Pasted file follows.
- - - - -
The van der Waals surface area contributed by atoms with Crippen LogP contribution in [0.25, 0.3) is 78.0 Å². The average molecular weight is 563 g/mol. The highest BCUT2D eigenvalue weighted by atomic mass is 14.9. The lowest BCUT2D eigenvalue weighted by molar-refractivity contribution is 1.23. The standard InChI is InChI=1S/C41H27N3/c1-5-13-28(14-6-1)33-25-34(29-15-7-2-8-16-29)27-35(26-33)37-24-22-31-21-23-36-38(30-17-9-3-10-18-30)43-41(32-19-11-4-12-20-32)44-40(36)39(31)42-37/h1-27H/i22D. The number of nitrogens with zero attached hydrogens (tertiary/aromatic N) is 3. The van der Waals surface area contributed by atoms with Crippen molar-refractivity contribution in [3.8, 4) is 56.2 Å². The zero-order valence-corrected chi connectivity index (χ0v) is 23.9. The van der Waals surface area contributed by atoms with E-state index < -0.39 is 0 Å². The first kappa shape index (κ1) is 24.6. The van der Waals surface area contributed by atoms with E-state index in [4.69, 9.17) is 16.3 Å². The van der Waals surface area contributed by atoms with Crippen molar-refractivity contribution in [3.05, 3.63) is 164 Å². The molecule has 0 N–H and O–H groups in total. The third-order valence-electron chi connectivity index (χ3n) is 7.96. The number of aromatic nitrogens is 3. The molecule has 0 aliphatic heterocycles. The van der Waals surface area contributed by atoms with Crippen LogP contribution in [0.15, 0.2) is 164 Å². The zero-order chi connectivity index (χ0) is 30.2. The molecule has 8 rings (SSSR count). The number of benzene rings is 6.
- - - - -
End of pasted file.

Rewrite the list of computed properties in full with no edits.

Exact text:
The van der Waals surface area contributed by atoms with Crippen LogP contribution in [0.25, 0.3) is 78.0 Å². The average molecular weight is 563 g/mol. The highest BCUT2D eigenvalue weighted by atomic mass is 14.9. The lowest BCUT2D eigenvalue weighted by molar-refractivity contribution is 1.23. The standard InChI is InChI=1S/C41H27N3/c1-5-13-28(14-6-1)33-25-34(29-15-7-2-8-16-29)27-35(26-33)37-24-22-31-21-23-36-38(30-17-9-3-10-18-30)43-41(32-19-11-4-12-20-32)44-40(36)39(31)42-37/h1-27H/i22D. The number of nitrogens with zero attached hydrogens (tertiary/aromatic N) is 3. The van der Waals surface area contributed by atoms with Crippen molar-refractivity contribution in [3.8, 4) is 56.2 Å². The zero-order valence-corrected chi connectivity index (χ0v) is 23.9. The van der Waals surface area contributed by atoms with E-state index < -0.39 is 0 Å². The first kappa shape index (κ1) is 24.6. The van der Waals surface area contributed by atoms with E-state index in [4.69, 9.17) is 16.3 Å². The van der Waals surface area contributed by atoms with Crippen molar-refractivity contribution in [3.05, 3.63) is 164 Å². The molecule has 0 N–H and O–H groups in total. The third-order valence-electron chi connectivity index (χ3n) is 7.96. The number of aromatic nitrogens is 3. The molecule has 0 aliphatic heterocycles. The van der Waals surface area contributed by atoms with Crippen LogP contribution in [0.15, 0.2) is 164 Å². The zero-order chi connectivity index (χ0) is 30.2. The molecule has 8 rings (SSSR count). The number of benzene rings is 6.